Warehouse workers in Southern California announced yesterday that next week they will begin a 50-mile pilgrimage to end illegal and inhumane working conditions where they work and to demand that Walmart take responsibility for ending these conditions in warehouses operated by Walmart contractors.
“Temperatures (at the warehouses) top 100 degrees,” said Limber Herrera, a warehouse worker. “Inside the metal containers we unload, it can reach 120 degrees. Our pay is low and injury is common. We face pollutants, inadequate access to clean drinking water, little ventilation, and intense retaliation if we speak up about our working conditions. I have seen workers fired if they are injured on the job.”
Herrera is a member of Warehouse Workers United (WWU), which has been organizing warehouse workers in the Southern California region known as the Inland Empire where warehouses that store goods waiting to be shipped to Walmart and other retailers are concentrated.
The march for warehouse justice will begin Thursday September 13 in Riverside, California, the heart of the Inland Empire warehouse district. Marchers will trek along a 50-mile route traveled by trucks loaded by warehouse workers and headed for Walmart and other retailers in Los Angeles. At the end of their march, workers will confront Walmart and demand that it take responsibility for improving working conditions in its warehouses.
“We want humane working conditions, and we want Walmart to sit down with warehouse workers to hear about our experiences moving Walmart goods,” Herrera said. “Up until now, Walmart has ignored us.”
During the six-day march, workers and their supporters will sleep on church floors and rely on community supporters to feed them. The march is reminiscent of a march nearly 50 years ago by California farmworkers fighting for justice in the fields where they worked and demanding that growers recognize their union.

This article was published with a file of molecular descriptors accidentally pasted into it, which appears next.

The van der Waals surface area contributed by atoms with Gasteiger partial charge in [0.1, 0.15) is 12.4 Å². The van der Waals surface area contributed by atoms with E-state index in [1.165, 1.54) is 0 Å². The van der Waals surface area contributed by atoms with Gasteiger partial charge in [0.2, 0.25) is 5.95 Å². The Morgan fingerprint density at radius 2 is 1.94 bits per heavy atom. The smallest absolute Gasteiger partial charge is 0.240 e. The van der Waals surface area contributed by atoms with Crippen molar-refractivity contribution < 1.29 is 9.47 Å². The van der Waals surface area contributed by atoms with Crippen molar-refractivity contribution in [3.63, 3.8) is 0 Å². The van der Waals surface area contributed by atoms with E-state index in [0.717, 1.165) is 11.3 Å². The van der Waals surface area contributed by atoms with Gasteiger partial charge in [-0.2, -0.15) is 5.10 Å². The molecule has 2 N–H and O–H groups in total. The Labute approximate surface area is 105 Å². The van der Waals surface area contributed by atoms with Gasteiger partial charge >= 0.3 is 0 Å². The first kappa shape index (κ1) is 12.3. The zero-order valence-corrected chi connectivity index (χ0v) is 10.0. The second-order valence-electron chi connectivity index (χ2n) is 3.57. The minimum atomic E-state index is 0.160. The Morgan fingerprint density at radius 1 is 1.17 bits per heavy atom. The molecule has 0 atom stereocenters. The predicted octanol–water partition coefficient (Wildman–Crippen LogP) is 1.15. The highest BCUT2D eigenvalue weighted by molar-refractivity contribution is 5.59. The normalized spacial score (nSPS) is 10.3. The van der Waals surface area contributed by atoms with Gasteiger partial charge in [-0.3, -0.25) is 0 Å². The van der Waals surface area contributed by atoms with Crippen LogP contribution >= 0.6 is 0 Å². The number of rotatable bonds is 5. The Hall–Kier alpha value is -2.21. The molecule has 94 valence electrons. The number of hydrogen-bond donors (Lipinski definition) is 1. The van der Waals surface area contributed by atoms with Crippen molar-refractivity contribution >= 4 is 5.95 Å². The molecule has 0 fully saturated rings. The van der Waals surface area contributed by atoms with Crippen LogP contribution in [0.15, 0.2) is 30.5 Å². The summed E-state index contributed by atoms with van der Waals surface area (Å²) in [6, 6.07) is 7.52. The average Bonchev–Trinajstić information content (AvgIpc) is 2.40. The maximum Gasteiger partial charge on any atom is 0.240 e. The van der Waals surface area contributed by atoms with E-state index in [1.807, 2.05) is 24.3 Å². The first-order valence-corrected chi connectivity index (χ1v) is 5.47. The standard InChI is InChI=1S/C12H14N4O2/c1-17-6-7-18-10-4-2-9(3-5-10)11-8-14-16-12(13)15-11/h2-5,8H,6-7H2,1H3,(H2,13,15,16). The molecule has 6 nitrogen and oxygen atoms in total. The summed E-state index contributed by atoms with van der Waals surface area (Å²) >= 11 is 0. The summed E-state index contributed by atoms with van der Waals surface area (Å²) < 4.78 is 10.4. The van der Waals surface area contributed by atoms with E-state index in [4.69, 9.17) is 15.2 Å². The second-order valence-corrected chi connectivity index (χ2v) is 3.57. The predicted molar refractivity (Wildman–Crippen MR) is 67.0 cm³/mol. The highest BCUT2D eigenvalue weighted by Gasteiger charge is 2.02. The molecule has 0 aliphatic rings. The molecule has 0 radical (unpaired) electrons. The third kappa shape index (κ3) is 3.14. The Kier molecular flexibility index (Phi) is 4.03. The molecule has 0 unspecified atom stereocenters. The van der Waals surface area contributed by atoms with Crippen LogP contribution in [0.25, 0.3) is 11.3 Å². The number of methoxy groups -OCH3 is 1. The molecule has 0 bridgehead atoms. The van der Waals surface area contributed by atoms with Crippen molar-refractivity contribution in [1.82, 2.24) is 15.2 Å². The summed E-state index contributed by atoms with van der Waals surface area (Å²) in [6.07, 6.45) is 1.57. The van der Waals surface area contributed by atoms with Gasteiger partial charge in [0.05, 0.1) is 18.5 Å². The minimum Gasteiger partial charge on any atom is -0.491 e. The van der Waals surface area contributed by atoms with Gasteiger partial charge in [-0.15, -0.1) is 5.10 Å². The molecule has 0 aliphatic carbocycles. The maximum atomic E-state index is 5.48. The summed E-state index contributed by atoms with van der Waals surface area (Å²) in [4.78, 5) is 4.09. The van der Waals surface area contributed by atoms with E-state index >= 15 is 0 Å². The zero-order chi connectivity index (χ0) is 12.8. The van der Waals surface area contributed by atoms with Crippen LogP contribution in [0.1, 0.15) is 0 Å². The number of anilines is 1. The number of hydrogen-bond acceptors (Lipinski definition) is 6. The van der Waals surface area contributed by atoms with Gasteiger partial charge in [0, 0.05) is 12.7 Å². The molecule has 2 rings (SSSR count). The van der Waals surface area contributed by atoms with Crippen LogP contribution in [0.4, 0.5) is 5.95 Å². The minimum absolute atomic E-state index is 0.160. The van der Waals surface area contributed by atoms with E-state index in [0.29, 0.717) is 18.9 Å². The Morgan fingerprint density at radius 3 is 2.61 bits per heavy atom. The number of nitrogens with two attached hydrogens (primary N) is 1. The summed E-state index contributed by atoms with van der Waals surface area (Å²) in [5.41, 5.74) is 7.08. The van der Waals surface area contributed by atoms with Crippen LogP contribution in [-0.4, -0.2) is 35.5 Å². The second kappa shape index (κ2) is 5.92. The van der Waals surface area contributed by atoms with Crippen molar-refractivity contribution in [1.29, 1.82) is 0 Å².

Walmart doesn’t operate its warehouses in the Inland Valley; instead, it contracts with companies like Schneider Logistics to operate them. Workers at a Schneider Inland Empire warehouse last year sued Schneider and its subcontractors for wage theft. A court found in favor of the workers, who were subsequently fired. The court ruled that the firings were retaliation and thus illegal and ordered the company to reinstate the workers.
Walmart’s said that it was not responsible for the wage theft or the firings, but WWU argues that Walmart puts pressure on its contractors to drive down labor costs, so that the retail giant can keep its prices low. The pressure to lower wages led to the wage theft and the subsequent firings by Schneider.
“Walmart has an outsized influence on Southern California and on most communities in the US,” reads a statement by WWU. “Walmart is the world’s largest private company and its practices indirectly and directly affect the lives of millions of people. It pioneers practices of squeezing workers and contractors that degrade the quality of jobs and because of its size these poor standards become the industry standard.”